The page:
The other Hungary

I decided to take a look at today's Magyar Nemzet and summarize its version of the news. It is definitely worth reading the leading right-wing paper now and again not because one can rely on its reports but because one finds an entirely different Hungary in its pages. After a brief account of today's (real) headlines, I will move on to the news items I found on the first page of the online edition of the paper. It is depressing reading and, if it's true that most Fidesz voters read only the Magyar Nemzet, it is no wonder that they think the country is on the verge of collapse.

First, the two most important news items of the day. The cabinet got together this morning and approved János Veres's proposed budget. After the meeting Veres summarized the current economic situation and gave a brief outline of the key items in next year's budget. One would think that the general provisions of next year's budget would deserve coverage by a leading daily, but no, the only thing the readers of Magyar Nemzet can learn from their favorite paper about the budget is that "according to Mihály Varga [minister of finance in the Orbán government] the budget doesn't provide answers to the real economic problems of the country." Period.

The other big item is that the government spokesman announced that József Bencze, head of the country's police force, revealed that he had received telephone calls from Ervin Demeter, former minister of national security under Viktor Orbán, and Sándor Csányi, head of OTP bank and the richest man in Hungary, who tried to convince him to stop the investigation of UD Zrt. Demeter's call took place on September 11, a day before Ibolya Dávid revealed the contents of the telephone conversation between János Tóth, co-owner of UD Zrt, and Csányi. Yet Demeter, according to Bencze's notes taken after the conversation, seemed to know that there would be revelations concerning the attempt to blacken the name of Dávid. The next day Csányi phoned Bencze complaining that the police took certain computers from UD Zrt. that belonged to OTP and therefore may contain confidential data. He wanted them back. All this sounds pretty devastating for some Fidesz politicians and for the head of OTP. Yet there's nary a word about these new developments in Magyar Nemzet. However, the paper mentioned that Fidesz members of the committee on constitutional matters walked out when the committee asked to hear what György Szilvásy had to say about this whole affair. The paper adds that they walked out because the telephone conversation and other evidence were "illegally made public."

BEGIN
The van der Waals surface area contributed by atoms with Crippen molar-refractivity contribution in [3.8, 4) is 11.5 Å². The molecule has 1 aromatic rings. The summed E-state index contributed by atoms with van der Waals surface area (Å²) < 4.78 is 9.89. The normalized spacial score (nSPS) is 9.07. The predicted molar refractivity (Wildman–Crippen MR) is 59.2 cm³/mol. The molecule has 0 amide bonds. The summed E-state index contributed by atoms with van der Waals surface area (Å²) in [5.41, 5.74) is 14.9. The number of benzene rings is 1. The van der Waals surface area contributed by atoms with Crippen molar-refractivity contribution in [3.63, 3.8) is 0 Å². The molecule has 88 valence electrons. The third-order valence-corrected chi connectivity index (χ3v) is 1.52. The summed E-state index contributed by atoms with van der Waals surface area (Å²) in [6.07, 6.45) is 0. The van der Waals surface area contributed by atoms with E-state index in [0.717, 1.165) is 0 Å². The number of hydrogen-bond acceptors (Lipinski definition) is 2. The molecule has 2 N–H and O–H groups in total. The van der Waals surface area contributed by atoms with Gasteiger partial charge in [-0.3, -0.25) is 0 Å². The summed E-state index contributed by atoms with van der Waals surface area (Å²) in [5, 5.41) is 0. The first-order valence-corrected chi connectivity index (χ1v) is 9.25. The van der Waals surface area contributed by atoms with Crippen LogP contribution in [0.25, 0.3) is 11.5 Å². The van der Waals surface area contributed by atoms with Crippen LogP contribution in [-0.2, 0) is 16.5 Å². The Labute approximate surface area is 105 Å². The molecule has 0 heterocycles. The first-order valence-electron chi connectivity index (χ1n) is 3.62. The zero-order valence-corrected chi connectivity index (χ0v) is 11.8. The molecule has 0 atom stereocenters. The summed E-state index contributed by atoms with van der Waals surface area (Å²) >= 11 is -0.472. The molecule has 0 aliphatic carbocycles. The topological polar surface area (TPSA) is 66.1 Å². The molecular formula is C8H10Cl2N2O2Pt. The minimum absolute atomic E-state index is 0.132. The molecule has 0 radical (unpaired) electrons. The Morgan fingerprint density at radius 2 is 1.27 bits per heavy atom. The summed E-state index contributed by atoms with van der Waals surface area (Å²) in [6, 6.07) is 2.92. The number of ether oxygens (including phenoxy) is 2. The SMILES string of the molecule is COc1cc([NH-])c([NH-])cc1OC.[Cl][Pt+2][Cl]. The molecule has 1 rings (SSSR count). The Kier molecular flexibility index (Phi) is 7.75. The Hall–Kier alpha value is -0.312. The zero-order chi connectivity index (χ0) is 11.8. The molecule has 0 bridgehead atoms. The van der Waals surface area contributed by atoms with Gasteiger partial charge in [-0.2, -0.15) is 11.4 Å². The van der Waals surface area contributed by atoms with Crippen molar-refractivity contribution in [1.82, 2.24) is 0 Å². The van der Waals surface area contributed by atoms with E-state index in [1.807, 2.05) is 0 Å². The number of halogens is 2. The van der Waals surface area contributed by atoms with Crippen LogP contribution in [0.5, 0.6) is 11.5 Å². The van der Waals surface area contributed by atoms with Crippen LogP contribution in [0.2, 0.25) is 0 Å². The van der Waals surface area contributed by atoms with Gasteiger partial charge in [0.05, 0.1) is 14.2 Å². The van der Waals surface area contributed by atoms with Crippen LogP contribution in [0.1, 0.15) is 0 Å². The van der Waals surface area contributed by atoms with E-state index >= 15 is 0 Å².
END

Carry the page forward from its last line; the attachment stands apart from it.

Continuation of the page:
So let's see what Magyar Nemzet found newsworthy. The very first item is that some Gypsy organizations are under investigation because they may have embezzled 140 million forints. Moreover, one of the well known Gypsy leaders, Orbán Kolompár, is among the accused. The next big item is that the IMF doesn't recommend lowering taxes without concurrently lowering expenses. Considering that the convergence plan will remain intact next year and that MSZP is fighting tooth and nail not to upset its balance sheet one wonders what Magyar Nemzet is talking about. Then there is another piece of bad news, reported all over the media, that Hungary's airline Malév that was purchased by a Russian firm is in trouble (given the high price of oil not surprisingly) and will have to let go quite a few pilots. Considering that Fidesz was against selling the airline in the first place in spite of heavy losses that had to be made up from the budget, it is not surprising that  Magyar Nemzet is happy to report this piece of news and adds maliciously: "the Hungarian government is not planning to step in." And while we are on the subject of Russia, the paper reports that Zsolt Németh, former undersecretary of foreign affairs who has been making sharply anti-Russian statements of late, announced that "the Southern Stream endagers Nabucco." As we know from other sources, Nabucco is in trouble quite independently from the Southern Stream.